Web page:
Wealthy corporate farmer Stewart Resnick has written check after check to U.S. Sen. Dianne Feinstein’s political campaigns. He’s hosted a party in her honor at his Beverly Hills mansion, and he’s entertained her at his second home in Aspen.
And in September, when Resnick asked Feinstein to weigh in on the side of agribusiness in a drought-fueled environmental dispute over the Sacramento-San Joaquin River Delta, this wealthy grower and political donor got quick results, documents show.
On Sept. 4, Resnick wrote to Feinstein, complaining that the latest federal plan to rescue the Delta’s endangered salmon and smelt fisheries was “exacerbating the state’s severe drought” because it cut back on water available to irrigate crops. “Sloppy science” by federal wildlife agencies had led to “regulatory-induced water shortages,” he claimed. “I really appreciate your involvement in this issue,” he wrote to Feinstein.
One week later, Feinstein forwarded Resnick’s letter to two U.S. Cabinet secretaries. In her own letter, she urged the administration to spend $750,000 for a sweeping re-examination of the science behind the entire Delta environmental protection plan.
The Obama administration quickly agreed, authorizing another review of whether restrictions on pumping irrigation water were necessary to save the Delta’s fish. The results could delay or change the course of the protection effort.
To environmentalists concerned with protecting the Delta, it was a dispiriting display of the political clout wielded by Resnick, who is among California’s biggest growers and among its biggest political donors.
Resnick’s Paramount Farms owns 118,000 acres of heavily irrigated California orchards. And since he began buying farmland 25 years ago, Resnick, his wife, and executives of his companies have donated $3.97 million to candidates and political committees, mostly in the Golden State, a California Watch review of public records shows.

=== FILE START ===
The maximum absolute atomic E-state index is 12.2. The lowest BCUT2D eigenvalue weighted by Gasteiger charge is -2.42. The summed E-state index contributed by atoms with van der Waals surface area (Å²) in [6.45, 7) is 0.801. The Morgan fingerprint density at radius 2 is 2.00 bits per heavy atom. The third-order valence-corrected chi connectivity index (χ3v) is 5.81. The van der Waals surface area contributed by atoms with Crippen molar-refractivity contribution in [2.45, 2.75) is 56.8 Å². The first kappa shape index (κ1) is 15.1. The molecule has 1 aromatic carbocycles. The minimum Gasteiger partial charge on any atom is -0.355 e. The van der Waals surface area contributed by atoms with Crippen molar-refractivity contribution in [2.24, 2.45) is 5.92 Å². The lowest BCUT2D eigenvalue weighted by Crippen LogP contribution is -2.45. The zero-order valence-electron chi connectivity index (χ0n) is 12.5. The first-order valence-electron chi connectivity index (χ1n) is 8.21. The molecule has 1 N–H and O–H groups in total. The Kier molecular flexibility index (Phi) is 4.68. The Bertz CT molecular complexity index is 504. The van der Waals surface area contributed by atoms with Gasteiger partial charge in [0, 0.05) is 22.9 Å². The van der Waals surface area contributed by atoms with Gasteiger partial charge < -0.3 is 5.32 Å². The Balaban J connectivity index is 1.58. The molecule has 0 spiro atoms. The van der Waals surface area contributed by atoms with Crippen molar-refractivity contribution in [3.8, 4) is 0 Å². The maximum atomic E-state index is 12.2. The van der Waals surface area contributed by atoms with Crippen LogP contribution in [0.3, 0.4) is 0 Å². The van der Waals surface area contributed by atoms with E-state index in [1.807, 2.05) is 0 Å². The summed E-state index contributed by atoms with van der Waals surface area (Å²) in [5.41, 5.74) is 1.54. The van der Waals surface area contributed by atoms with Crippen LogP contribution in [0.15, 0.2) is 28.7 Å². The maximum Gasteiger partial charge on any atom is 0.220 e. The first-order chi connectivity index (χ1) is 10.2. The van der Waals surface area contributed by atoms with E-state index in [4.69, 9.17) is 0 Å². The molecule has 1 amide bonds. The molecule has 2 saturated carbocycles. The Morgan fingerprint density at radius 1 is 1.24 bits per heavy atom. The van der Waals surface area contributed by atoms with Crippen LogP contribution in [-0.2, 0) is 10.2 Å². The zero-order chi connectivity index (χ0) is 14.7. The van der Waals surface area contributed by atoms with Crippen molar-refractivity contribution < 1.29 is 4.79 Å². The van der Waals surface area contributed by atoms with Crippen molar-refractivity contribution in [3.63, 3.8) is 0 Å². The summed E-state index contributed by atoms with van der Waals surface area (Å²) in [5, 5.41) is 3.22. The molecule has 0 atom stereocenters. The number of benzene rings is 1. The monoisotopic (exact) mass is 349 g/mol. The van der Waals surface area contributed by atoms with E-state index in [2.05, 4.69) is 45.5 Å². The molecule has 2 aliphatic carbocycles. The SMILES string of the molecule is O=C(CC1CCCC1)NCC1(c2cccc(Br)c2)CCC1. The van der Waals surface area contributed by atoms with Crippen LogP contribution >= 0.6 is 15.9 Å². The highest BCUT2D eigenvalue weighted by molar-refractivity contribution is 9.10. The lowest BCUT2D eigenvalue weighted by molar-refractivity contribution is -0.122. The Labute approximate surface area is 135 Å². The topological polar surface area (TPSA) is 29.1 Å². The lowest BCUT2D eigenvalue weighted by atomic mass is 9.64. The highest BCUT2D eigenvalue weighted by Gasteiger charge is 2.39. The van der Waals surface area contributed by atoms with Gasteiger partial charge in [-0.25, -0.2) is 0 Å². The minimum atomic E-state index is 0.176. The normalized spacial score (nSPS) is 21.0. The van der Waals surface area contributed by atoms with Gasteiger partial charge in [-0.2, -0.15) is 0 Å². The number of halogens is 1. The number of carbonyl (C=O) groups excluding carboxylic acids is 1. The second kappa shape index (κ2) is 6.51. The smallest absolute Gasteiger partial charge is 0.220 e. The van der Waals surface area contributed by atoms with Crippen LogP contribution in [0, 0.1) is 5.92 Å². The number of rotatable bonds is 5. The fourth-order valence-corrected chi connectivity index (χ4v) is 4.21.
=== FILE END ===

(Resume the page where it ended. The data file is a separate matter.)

They have given $29,000 to Feinstein and $246,000 more to Democratic political committees during years when she has sought re-election.
“It is very disappointing that one person can make this kind of request, and all of a sudden he has a senator on the phone, calling up (U.S. Interior Secretary Ken) Salazar,” says Jim Metropulos, senior advocate for the Sierra Club.
Feinstein’s letter was “based on what she believes to be the best policy for California and the nation,” spokesman Gil Duran said in a statement. “No other factors play a role in her decisions.”
With the Valley’s economy battered by recession and drought, Feinstein believed it was important to reconsider the restrictions on pumping Delta water for irrigation, he said. Many farmers have urged such a review, he added.
In an interview, Resnick said he didn’t leverage his relationship with Feinstein to persuade her to intervene.
“Honestly, I’m not saying we could not have done that, but I don’t think that’s the way it happened,” he said. Feinstein long has had an interest in water issues, and “she just wanted to get to the bottom of this,” Resnick said.